Wal-Mart Stores Inc., the world's largest retailer and a benchmark for the U.S. economy, posted higher first-quarter profit but yesterday said earnings may trail analysts’ estimates after record gasoline prices buffeted consumers.
Sales at stores open at least a year may be unchanged in the three months through July, the retailer said on Tuesday. Wal-Mart dropped $1.37, or 2.4 percent, to $56.65 at 4 p.m. yesterday in New York Stock Exchange composite trading.
The forecast may be further evidence that consumer demand is slowing, pushing the U.S. economy toward a recession.
Chief Executive Officer H. Lee Scott ordered discounts as deep as 30 percent to spur demand for drugs, groceries and flat-screen televisions and lure customers to Wal-Mart, which accounts for almost a tenth of spending at U.S. retailers.
“There are still uncertainties about the rest of the year,” Scott said. “The economy is playing a critical factor in 2008. Customers are focusing on food and daily-use items.”
Net income increased 6.9 percent to $3.02 billion, or 76 cents a share, from $2.83 billion, or 68 cents, a year earlier, the Bentonville, Ark.-based company said in a statement. Profit beat estimates by 1 cent. Revenue for the three months through April 30 rose 10 percent to $95.3 billion.
Retail sales in the U.S. excluding cars rose 0.5 percent in April, more than twice what economists had forecast, a Commerce Department report showed in Washington on Tuesday. Including autos, total purchases slipped 0.2 percent.
“In this environment, I don't think you’d want to go” higher with the forecast, said Joseph Feldman, managing director at Telsey Advisory Group in New York. “It makes sense you'd be cautious.”
Separately, TJX, the owner of the Marshall’s and TJ Maxx discount chains, said net income climbed 20 percent to $193.8 million as sales rose 6.2 percent to $4.36 billion. The retailer also fell in New York trading after forecasting second-quarter profit that may trail estimates.
Same-store sales at U.S. retailers will probably advance 2 percent in May as consumers spend tax rebates, the International Council of Shopping Centers said in a statement. Wal-Mart sales may climb at that pace, the retailer said May 8.
“Wal-Mart had a nice quarter,” said Michael Binger, a portfolio manager for Thrivent Financial for Lutherans, which has $73 billion in assets under management. “In reality, in this environment, it was a great quarter. I would be a buyer on this dip.”
Wal-Mart has gained 19 percent in trading this year. Sustaining that pace for all of 2008 would result in the best performance by the stock in nine years. Wal-Mart is the second- biggest gainer in the 40-company Standard & Poor's 500 Consumer Staples Index after chewing gum maker Wm. Wrigley Jr. Co., which Mars Inc. agreed to buy for $23 billion last month.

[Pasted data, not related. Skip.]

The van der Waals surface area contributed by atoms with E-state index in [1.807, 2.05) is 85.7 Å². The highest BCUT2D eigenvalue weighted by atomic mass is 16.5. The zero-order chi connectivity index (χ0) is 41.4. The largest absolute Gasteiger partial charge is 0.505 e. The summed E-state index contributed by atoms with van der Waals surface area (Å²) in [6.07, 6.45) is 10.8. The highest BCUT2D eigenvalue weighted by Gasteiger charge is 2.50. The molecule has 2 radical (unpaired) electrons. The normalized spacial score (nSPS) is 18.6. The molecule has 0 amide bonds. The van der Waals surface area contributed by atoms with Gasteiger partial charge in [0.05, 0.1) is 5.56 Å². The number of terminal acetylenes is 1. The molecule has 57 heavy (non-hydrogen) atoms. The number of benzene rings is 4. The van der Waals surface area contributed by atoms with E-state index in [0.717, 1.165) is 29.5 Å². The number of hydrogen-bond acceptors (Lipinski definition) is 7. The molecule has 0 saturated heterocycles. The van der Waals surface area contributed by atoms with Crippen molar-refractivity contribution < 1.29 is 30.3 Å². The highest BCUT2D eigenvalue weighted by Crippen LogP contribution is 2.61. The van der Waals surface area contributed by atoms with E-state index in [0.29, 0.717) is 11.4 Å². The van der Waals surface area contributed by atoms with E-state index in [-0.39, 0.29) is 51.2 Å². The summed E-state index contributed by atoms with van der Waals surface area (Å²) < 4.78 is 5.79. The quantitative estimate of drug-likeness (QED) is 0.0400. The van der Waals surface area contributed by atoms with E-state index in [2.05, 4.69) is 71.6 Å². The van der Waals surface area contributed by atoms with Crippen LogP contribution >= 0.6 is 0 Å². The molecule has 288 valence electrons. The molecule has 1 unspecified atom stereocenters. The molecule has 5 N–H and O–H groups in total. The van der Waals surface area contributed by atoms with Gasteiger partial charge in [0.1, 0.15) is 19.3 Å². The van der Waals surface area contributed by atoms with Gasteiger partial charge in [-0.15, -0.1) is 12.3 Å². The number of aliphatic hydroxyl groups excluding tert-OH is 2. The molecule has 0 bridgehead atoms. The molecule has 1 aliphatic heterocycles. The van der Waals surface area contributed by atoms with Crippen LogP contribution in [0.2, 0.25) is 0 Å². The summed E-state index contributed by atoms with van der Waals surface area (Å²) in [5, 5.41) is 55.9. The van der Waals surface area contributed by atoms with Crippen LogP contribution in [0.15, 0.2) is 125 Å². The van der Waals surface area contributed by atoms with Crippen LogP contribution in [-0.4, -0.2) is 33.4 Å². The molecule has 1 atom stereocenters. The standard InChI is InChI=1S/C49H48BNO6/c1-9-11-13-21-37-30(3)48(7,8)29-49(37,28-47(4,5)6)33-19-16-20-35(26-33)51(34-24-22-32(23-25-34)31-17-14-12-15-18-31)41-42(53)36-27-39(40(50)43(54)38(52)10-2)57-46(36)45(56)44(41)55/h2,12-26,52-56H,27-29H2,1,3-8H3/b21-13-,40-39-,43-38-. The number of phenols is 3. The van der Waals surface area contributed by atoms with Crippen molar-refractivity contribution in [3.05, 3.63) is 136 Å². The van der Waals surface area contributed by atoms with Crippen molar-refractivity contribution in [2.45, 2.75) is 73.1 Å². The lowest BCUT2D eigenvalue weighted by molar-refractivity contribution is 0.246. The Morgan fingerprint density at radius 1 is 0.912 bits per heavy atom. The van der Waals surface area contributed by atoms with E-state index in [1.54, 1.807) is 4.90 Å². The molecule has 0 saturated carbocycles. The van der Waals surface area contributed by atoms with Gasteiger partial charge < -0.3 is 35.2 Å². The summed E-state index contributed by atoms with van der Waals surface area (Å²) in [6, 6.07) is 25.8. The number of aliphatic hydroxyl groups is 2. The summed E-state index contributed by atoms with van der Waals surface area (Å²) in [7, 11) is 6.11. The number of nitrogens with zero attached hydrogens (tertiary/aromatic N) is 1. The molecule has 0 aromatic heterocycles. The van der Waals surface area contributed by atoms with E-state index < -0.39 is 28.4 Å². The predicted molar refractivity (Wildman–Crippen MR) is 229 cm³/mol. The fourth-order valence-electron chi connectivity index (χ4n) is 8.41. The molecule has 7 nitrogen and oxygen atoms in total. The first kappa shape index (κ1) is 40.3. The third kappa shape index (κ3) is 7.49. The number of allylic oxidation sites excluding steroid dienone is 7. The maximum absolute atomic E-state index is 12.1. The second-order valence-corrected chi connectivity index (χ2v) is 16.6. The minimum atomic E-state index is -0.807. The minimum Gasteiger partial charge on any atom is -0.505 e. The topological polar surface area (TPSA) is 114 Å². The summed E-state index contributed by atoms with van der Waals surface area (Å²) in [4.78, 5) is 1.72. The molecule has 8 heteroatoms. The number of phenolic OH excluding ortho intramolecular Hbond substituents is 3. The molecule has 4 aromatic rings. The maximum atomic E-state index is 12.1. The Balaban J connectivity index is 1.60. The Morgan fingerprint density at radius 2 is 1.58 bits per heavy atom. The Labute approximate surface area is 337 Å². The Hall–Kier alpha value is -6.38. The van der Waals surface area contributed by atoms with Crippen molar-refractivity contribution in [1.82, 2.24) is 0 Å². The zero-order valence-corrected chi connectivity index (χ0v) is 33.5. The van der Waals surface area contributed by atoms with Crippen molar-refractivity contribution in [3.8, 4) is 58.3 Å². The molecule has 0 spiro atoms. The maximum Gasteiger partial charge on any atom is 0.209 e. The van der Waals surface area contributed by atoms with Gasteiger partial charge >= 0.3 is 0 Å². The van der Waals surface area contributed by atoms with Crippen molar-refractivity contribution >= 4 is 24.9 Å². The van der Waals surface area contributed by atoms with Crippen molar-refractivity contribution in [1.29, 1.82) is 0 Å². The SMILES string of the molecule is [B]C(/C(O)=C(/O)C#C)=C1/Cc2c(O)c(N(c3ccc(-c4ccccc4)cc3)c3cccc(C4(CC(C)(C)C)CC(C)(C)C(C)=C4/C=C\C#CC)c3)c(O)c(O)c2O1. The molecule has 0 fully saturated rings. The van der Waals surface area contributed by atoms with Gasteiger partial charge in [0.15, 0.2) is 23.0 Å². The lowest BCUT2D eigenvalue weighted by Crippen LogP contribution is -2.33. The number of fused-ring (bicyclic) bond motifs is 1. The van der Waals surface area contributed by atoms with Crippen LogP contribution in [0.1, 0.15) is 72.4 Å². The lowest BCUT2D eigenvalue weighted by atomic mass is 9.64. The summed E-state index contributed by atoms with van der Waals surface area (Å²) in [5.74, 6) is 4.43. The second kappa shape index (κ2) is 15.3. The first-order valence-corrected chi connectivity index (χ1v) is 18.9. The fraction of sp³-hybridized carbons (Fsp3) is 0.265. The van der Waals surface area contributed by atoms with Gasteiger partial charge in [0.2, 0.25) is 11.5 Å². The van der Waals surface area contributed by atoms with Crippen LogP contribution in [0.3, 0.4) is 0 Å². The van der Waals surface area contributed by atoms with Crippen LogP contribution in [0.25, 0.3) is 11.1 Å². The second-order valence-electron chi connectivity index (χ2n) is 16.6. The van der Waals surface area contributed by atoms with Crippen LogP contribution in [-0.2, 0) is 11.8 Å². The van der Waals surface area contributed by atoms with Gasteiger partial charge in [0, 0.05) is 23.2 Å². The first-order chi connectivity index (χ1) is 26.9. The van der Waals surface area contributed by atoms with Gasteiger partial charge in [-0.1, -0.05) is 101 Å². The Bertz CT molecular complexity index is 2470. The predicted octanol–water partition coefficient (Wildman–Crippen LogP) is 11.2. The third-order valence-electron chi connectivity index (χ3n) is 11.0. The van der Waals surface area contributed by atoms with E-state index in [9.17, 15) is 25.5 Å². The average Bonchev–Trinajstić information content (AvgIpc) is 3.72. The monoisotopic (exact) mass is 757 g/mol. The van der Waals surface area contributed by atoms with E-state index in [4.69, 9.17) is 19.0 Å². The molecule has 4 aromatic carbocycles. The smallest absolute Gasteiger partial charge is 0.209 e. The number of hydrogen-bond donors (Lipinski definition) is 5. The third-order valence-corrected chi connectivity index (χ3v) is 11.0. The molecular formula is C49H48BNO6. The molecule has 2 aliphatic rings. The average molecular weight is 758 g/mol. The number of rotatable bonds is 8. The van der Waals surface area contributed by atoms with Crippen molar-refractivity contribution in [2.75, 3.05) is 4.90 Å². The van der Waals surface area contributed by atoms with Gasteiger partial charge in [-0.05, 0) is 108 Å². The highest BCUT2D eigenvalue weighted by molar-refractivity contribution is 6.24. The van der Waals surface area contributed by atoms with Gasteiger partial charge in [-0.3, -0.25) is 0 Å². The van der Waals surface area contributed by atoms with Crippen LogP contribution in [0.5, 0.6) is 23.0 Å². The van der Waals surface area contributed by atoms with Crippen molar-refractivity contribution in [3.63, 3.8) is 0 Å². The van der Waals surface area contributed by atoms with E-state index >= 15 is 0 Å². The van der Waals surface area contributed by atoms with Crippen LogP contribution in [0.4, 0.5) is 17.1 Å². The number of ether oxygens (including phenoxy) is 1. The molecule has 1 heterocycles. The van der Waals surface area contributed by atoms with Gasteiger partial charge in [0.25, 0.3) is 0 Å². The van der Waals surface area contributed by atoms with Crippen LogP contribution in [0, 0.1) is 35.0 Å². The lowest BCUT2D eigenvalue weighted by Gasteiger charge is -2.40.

Twenty-four analysts estimated first-quarter profit at Wal-Mart of 75 cents a share. Sales rose 10 percent to $94.1 billion, slightly higher than the company's preliminary statement last week.
The retailer said last month it expected to earn 74 cents to 76 cents a share in the first quarter after marking down less merchandise for clearance sales, helping to widen profit margins. Wal-Mart had forecast 70 cents to 74 cents previously.
Wal-Mart increased traffic to its U.S. stores for the first time in more than two years as consumers sought lower prices, said Chief Financial Officer Thomas Schoewe. The additional visits boosted comparable-store sales by 2.7 percent, the best performance in eight quarters.
Wal-Mart customers spent an average 2.4 percent more per transaction, reflecting a consolidation of shopping trips.
“Clearly there is a higher stress related to higher gas prices, higher food prices and less disposable income,” Schoewe, 55, said from Bentonville. “The customer is very concerned about filling up their gas tank, so rather than coming to visit two times a week, maybe they'll visit once and load up the basket.”
Wal-Mart is in the final year of a three-year restructuring plan that's slowed the growth of U.S. stores to focus on distribution, information systems and merchandising to boost profit with fewer clearance markdowns.
A week ago, Wal-Mart expanded its $4-a-month drug offering with three-month prescriptions for $10, causing Target to respond with similar discounts.
— Bloomberg News